Flight of the fittest

I can’t sleep sitting up. Thankfully this is not often problematic. When it does become problematic is on long haul flights. The worst in my time on this planet was with Air Lineas from Australia (Sydney or Brisbane, I forget) to Buenos Aires.  The plane was old. So old the seat fabric felt like well-worn carpet and the only in-flight entertainment was a projector screen at the front of the cabin that featured some grainy Spanish-language films.

I was flying with a rugby team, so the company was at least modestly decent, if not particularly well-perfumed – a fact which became increasingly noticeable from hour 10 on as the back sweat and what we think was some kind of chilli con carne kicked in. It’s hard to put a flavour on the sort of aroma that emanated from our cabin, but if you were to bottle it as a perfume it would be called ‘Personal Space’. I’m not renowned for my empathy, but I really did feel for the poor souls stuck in there with us. I’m sure they recall their 17 hours of hell as fondly as I do.

The good news for any fellow parents is that the above still ranks as considerably worse than 12 hours to San Fran with two little yappers who spent much of the flight terrorising each other. But then I got to shift seats, leaving BB to deal with them on her own. She probably has a different opinion.

The reason for my abandonment was that we booked an Air NZ Skycouch, which allowed for the seats to transform into a bed so Hurricane and Chaos could lie flat and get some kip. They did, eventually. I watched Guardians of the Galaxy 2. Then something so unmemorable I can’t recall it. BB got stuck between the floppers and fell asleep in her breakfast.

What first struck me about arriving in San Fran (having survived a very long customs queue) was that they had airport police on Segway scooters. Hurricane asked why the very serious looking men, with guns, were riding toys. I didn’t have an answer for him. I still don’t have one. Maybe they ran a focus group, as tech people love to do, and found Segways were non-threatening to the general population but completely freaked out potential terrorists. The embarrassment of your attack being thwarted by a Segway officer would be enough to kill off any extremist movement.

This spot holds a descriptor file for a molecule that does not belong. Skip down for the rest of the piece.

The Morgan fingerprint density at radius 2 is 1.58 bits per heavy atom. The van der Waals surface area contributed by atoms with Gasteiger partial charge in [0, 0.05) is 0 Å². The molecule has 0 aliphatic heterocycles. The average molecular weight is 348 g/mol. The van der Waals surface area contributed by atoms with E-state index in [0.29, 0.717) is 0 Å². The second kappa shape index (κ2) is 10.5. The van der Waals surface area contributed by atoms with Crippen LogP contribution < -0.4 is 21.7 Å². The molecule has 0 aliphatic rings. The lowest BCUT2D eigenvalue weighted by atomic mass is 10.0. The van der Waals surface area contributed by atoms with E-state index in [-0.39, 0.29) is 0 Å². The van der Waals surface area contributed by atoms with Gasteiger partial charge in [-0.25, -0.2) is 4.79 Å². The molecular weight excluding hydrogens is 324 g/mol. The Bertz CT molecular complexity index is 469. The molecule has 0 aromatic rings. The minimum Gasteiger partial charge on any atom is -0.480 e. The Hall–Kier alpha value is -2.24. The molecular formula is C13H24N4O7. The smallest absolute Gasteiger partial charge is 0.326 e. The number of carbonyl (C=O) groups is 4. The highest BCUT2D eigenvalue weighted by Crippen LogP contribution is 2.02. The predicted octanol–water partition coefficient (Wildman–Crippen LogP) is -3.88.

We had 10 hours to spend in San Fran. We spent it all in the airport. Hurricane and I had a nice nap on the floor and then ate some unexpectedly good nachos for dinner. The calm before the storm.

It’s fair to say none of us wanted to be on another flight. Hurricane and Chaos just expressed their displeasure more forcefully. They tag-teamed it, for a good two hours. The little man kicked it off from the moment we boarded, deeply outraged that we were in the middle of the plane and he could not have a window seat. Nothing could appease him. Not even a lollipop. When he finally gave up from exhaustion and decided he wanted to sleep under our feet Chaos took her turn to stretch her lungs.

We were those people. We were both too tired to care about the dark looks being fired in our direction. To be honest I wouldn’t have cared no matter my state. Kids cry. That’s life. My sympathy these days lies with the parents, not the aggrieved bystanders. No doubt that will change when I’m old and grumpy, but that’s at least five years from now.

We arrived in Newark (New Jersey) at 7am. I’m sure the skyline looked great flying in, but you know, no window seat. We had booked a shuttle, we ended up in a private SUV. God was smiling on us.  It felt like we were rolling in the Soprano’s opening credits as we set off, cruising past industrial zones and the dirt brown Hudson. It all felt very foreign, yet familiar. The reach of US pop culture, I guess.

We finally arrived.  It had been 30 hours since we boarded our first flight in Auckland, and we had survived.

Though we didn’t have any sheets. Still, a sweaty sleep on a mattress protector beats no sleep in a plane seat any day.

2017-08-01 17.39.30


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